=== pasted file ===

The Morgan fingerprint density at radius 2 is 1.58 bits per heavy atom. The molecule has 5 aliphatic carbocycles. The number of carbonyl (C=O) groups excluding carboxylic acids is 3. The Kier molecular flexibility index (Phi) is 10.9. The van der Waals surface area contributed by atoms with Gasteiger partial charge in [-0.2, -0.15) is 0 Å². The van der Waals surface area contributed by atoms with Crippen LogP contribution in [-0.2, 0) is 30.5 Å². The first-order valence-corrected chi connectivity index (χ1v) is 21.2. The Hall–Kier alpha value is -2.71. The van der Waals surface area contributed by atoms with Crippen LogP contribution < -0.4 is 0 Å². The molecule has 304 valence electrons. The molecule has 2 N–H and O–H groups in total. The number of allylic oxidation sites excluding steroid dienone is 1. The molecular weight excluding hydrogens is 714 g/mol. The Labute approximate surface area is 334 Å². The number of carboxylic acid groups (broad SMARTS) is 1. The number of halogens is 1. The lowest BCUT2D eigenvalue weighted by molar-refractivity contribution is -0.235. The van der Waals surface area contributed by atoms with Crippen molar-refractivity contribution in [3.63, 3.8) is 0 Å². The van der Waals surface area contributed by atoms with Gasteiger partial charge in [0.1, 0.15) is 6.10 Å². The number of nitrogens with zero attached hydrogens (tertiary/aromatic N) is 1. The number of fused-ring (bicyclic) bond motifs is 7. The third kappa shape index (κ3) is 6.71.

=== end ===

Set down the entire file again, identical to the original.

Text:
The Morgan fingerprint density at radius 2 is 1.58 bits per heavy atom. The molecule has 5 aliphatic carbocycles. The number of carbonyl (C=O) groups excluding carboxylic acids is 3. The Kier molecular flexibility index (Phi) is 10.9. The van der Waals surface area contributed by atoms with Gasteiger partial charge in [-0.2, -0.15) is 0 Å². The van der Waals surface area contributed by atoms with Crippen LogP contribution in [-0.2, 0) is 30.5 Å². The first-order valence-corrected chi connectivity index (χ1v) is 21.2. The Hall–Kier alpha value is -2.71. The van der Waals surface area contributed by atoms with Crippen LogP contribution < -0.4 is 0 Å². The molecule has 304 valence electrons. The molecule has 2 N–H and O–H groups in total. The number of allylic oxidation sites excluding steroid dienone is 1. The molecular weight excluding hydrogens is 714 g/mol. The Labute approximate surface area is 334 Å². The number of carboxylic acid groups (broad SMARTS) is 1. The number of halogens is 1. The lowest BCUT2D eigenvalue weighted by molar-refractivity contribution is -0.235. The van der Waals surface area contributed by atoms with Crippen molar-refractivity contribution in [3.63, 3.8) is 0 Å². The van der Waals surface area contributed by atoms with Gasteiger partial charge in [0.1, 0.15) is 6.10 Å². The number of nitrogens with zero attached hydrogens (tertiary/aromatic N) is 1. The number of fused-ring (bicyclic) bond motifs is 7. The third kappa shape index (κ3) is 6.71.